“The Task Force has been committed to developing strategies that are holistic, innovative, and build opportunities for using cutting edge technology and ecologically innovative solutions for site remediation.” -Marcela Oliva, Professor, Los Angeles Trade Technical College (Workers Subgroup Co-Lead)

“Frontline communities have suffered disproportionately from LA’s oil extraction, and we now have a clear pathway to end this burden. This Task Force has been focused on outlining a just approach for re-envisioning former oil extraction sites towards creating community beneficial spaces.      This collaboration and these strategies speak to LA’s commitment to do right by both oil workers and these vulnerable and deserving communities.” -Bahram Fazeli, Director of Research and Policy Communities for a Better Environment; Co-Chair, STAND LA (Site Remediation and Reuse Subgroup Co-Lead)

“In the philanthropic world, there is rapidly growing interest in the concept of Just Transition.  But most of the conversation has been at the ‘50,000-foot level.’      The LA County-LA City Just Transition Taskforce has made a huge step in moving this discussion to a practical level, mapping out specific strategies and actions to realize the vision of a renewable energy economy that protects and supports workers, while remediating and reusing land for the benefit of adjacent communities and native nations.” -Michele Prichard, Senior Director for Strategic Initiatives, Liberty Hill Foundation (Finance Subgroup Co-Lead)

“It was a pleasure to be involved in the necessary work the Task Force set out to do. It is rare that best intentions and best practices meet up, but this has definitely been the case for the work the Just Transition Task Force undertook. I feel confident what we have accomplished will help those in Los Angeles City and Los Angeles County as intended and serve as a template for others.”      -Norman Rogers, 2nd Vice President, USW Local 675 (Finance Subgroup Co-Lead)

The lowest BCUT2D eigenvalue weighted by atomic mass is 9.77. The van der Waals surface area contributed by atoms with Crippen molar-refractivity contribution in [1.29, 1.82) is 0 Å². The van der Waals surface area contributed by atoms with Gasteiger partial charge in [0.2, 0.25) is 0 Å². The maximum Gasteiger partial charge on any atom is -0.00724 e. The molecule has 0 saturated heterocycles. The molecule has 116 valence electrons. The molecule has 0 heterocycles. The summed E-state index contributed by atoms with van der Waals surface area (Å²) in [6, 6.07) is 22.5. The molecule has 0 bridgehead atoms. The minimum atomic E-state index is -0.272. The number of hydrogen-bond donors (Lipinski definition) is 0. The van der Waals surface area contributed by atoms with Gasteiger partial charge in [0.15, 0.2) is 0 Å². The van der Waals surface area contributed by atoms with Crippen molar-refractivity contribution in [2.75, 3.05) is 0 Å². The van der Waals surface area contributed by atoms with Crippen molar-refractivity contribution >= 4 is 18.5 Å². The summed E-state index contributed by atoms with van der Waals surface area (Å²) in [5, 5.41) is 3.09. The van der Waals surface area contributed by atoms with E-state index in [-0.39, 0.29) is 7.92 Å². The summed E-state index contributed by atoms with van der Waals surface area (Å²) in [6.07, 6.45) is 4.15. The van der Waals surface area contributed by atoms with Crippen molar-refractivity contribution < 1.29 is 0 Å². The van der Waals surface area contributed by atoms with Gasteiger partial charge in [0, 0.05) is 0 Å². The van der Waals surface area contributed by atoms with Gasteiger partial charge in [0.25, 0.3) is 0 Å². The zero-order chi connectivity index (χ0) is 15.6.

“I am grateful for the year-long collaboration with diverse stakeholders to advance a just transition and the cleanup of polluting oil wells in our backyards. These recommendations will move forward our collective vision to support oil workers, frontline and Tribal communities, and our environment as Los Angeles phases out fossil fuel production.” – Monica Embrey, Senior Associate Director, Sierra Club

“The devil will be in the implementation, but I think we have created a strong template for deep community engagement that will help us transition away from oil as smoothly and equitably as possible.” -Lisa Hart, Board Member, Neighborhood Council Sustainability Alliance

 “I am so thankful to have had the opportunity to participate in these task force meetings and want to uplift the integration of the voices of Native Nations whose unceded ancestral homelands are within the city and county of LA. It is extremely important for indigenous ideas to be integrated in the process of remediating the land.” -Gabriella Lassos, Gabrielino-Tongva, Indigenous Youth Environmental Justice Program Director, Sacred Places Institute for Indigenous Peoples

“We can only answer the question – what is just transition? –  by taking action with results. With the transition to phase out oil production in LA County and City already underway, the task at hand is to make this transition just. I’m honored to be a part of the LA County-City Just Transition Task Force to demonstrate a proof of concept. This is a chance to move toward action to support people who will lose jobs, and plan for a future that repairs harms from polluting industries. A chance to transition us closer to a pro-people and pro-climate LA.” Veronica Wilson, California Organizer, Labor Network for Sustainability

“Intelligent Partnerships is honored to be a partner in the L.A. City-County Just Transition; as they endeavor to phase out oil extraction in a way that centers the future and wellbeing of oil workers, labor, industry and the communities they serve. By being inclusive, intentional and courageous in their approach, they are laying the groundwork as leaders and giving us a blueprint to a brighter future.” -Daniel Villao, CEO, Intelligent Partnerships (Research Consultant)